Constant quarrels among member states over trading rights. For example Kenya and Egypt quarreled over duty-free cement dumped in Kenya by Egypt, on which Kenya wanted to charge duty.
Poor transport between member states. This hampers movement of goods in the region.
Pulling out of Tanzania and Namibia. The two founder members have opted for the South African Development Cooperation (SADC). This has undermined COMESA.
Some members undermine their neighbours. For example Uganda and Rwanda have been accused of participating in the civil wars in the DRC.
Reasons why Africa has been unable to achieve full economic integration
The problem of poor transport and communication has impeded flow of trade. This has affected all previous and existing economic groupings.
There is uneven distribution of resources in Africa. Some countries are endowed with strategic natural resources like oil and fertile soils while others are impoverished with no resources. This hinders integration.
All member states of economic co-operations suffer from budgetary deficit and balance of payment problems. They therefore lack adequate foreign exchange required for international trade.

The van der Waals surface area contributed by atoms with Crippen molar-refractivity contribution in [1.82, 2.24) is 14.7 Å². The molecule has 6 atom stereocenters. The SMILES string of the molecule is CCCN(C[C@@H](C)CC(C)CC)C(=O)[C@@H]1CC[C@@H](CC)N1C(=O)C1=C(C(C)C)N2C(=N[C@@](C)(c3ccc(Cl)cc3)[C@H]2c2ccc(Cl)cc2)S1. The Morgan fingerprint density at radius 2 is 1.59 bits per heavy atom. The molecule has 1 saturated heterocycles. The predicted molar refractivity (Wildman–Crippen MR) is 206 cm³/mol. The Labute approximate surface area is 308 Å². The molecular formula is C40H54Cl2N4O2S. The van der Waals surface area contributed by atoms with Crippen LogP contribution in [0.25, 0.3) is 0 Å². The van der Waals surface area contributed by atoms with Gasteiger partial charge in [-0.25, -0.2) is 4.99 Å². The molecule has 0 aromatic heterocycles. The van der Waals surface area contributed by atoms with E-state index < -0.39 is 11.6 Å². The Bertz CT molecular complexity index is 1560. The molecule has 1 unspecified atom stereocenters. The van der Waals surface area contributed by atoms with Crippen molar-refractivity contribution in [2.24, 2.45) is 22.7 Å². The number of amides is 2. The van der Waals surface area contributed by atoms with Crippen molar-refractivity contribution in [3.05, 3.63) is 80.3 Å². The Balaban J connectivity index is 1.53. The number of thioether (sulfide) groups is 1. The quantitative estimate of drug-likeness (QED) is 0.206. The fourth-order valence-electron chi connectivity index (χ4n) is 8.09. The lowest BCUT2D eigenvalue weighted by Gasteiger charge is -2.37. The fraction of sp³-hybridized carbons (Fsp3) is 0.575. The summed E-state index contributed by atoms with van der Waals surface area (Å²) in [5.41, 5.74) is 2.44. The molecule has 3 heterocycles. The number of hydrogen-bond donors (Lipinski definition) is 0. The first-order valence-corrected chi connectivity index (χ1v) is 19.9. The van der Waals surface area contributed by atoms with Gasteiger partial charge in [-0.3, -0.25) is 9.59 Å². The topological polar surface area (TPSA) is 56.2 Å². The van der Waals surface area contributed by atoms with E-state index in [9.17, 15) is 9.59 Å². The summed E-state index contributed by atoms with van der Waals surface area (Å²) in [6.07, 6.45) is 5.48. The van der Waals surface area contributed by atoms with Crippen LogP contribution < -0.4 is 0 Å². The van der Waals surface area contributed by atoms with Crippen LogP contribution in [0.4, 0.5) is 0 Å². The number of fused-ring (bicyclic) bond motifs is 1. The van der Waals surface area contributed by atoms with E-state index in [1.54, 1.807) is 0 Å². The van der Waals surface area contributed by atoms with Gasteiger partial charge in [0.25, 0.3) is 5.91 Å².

There is constant political interference by unenlightened leaders
There has been rivalry among member states of trading co-operations.
Africa has had a poor share from world trade as prices on world market are dictated by industrialized countries.
The advent of multipartism after the end of the cold war and the subsequent introduction of Structural Adjustment Programmes has crippled the performance of economic integration in Africa.
Inability of member states to interfere in the internal affairs of other states even where there is need.
Failure by member states to contribute fully to the organizations.
The colonial legacy. Many member states still depend heavily on the West for manufactured goods, machinery, technology, donations and ideas.